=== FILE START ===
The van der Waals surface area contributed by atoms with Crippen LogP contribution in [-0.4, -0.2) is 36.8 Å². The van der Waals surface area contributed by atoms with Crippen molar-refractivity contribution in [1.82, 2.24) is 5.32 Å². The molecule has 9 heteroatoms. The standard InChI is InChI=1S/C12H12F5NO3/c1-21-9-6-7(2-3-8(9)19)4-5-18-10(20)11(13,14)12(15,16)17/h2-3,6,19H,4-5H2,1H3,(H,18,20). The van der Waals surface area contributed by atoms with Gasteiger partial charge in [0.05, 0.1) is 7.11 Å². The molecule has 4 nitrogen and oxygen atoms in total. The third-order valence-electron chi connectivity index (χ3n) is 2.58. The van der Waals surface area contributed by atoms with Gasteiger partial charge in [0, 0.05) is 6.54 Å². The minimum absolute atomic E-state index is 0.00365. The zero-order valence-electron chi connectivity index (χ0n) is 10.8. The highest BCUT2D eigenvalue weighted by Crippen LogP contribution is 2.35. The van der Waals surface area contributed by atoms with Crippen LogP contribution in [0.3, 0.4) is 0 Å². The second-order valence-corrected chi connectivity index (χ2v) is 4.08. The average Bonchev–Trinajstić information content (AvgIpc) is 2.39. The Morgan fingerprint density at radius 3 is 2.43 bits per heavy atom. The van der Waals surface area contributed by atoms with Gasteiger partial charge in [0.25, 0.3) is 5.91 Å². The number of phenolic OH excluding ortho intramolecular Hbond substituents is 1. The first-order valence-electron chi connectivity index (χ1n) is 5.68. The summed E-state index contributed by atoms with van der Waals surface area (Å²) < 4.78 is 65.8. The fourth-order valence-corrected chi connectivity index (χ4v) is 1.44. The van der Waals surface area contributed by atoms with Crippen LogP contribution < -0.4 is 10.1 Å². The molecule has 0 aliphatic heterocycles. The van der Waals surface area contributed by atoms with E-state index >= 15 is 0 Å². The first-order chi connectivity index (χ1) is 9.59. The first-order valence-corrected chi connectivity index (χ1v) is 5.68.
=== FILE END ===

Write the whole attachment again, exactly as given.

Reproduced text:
The van der Waals surface area contributed by atoms with Crippen LogP contribution in [-0.4, -0.2) is 36.8 Å². The van der Waals surface area contributed by atoms with Crippen molar-refractivity contribution in [1.82, 2.24) is 5.32 Å². The molecule has 9 heteroatoms. The standard InChI is InChI=1S/C12H12F5NO3/c1-21-9-6-7(2-3-8(9)19)4-5-18-10(20)11(13,14)12(15,16)17/h2-3,6,19H,4-5H2,1H3,(H,18,20). The van der Waals surface area contributed by atoms with Gasteiger partial charge in [0.05, 0.1) is 7.11 Å². The molecule has 4 nitrogen and oxygen atoms in total. The third-order valence-electron chi connectivity index (χ3n) is 2.58. The van der Waals surface area contributed by atoms with Gasteiger partial charge in [0, 0.05) is 6.54 Å². The minimum absolute atomic E-state index is 0.00365. The zero-order valence-electron chi connectivity index (χ0n) is 10.8. The highest BCUT2D eigenvalue weighted by Crippen LogP contribution is 2.35. The van der Waals surface area contributed by atoms with Crippen LogP contribution in [0.3, 0.4) is 0 Å². The second-order valence-corrected chi connectivity index (χ2v) is 4.08. The average Bonchev–Trinajstić information content (AvgIpc) is 2.39. The Morgan fingerprint density at radius 3 is 2.43 bits per heavy atom. The van der Waals surface area contributed by atoms with Gasteiger partial charge in [0.25, 0.3) is 5.91 Å². The number of phenolic OH excluding ortho intramolecular Hbond substituents is 1. The first-order valence-electron chi connectivity index (χ1n) is 5.68. The summed E-state index contributed by atoms with van der Waals surface area (Å²) < 4.78 is 65.8. The fourth-order valence-corrected chi connectivity index (χ4v) is 1.44. The van der Waals surface area contributed by atoms with Crippen LogP contribution < -0.4 is 10.1 Å². The molecule has 0 aliphatic heterocycles. The van der Waals surface area contributed by atoms with E-state index >= 15 is 0 Å². The first-order chi connectivity index (χ1) is 9.59. The first-order valence-corrected chi connectivity index (χ1v) is 5.68.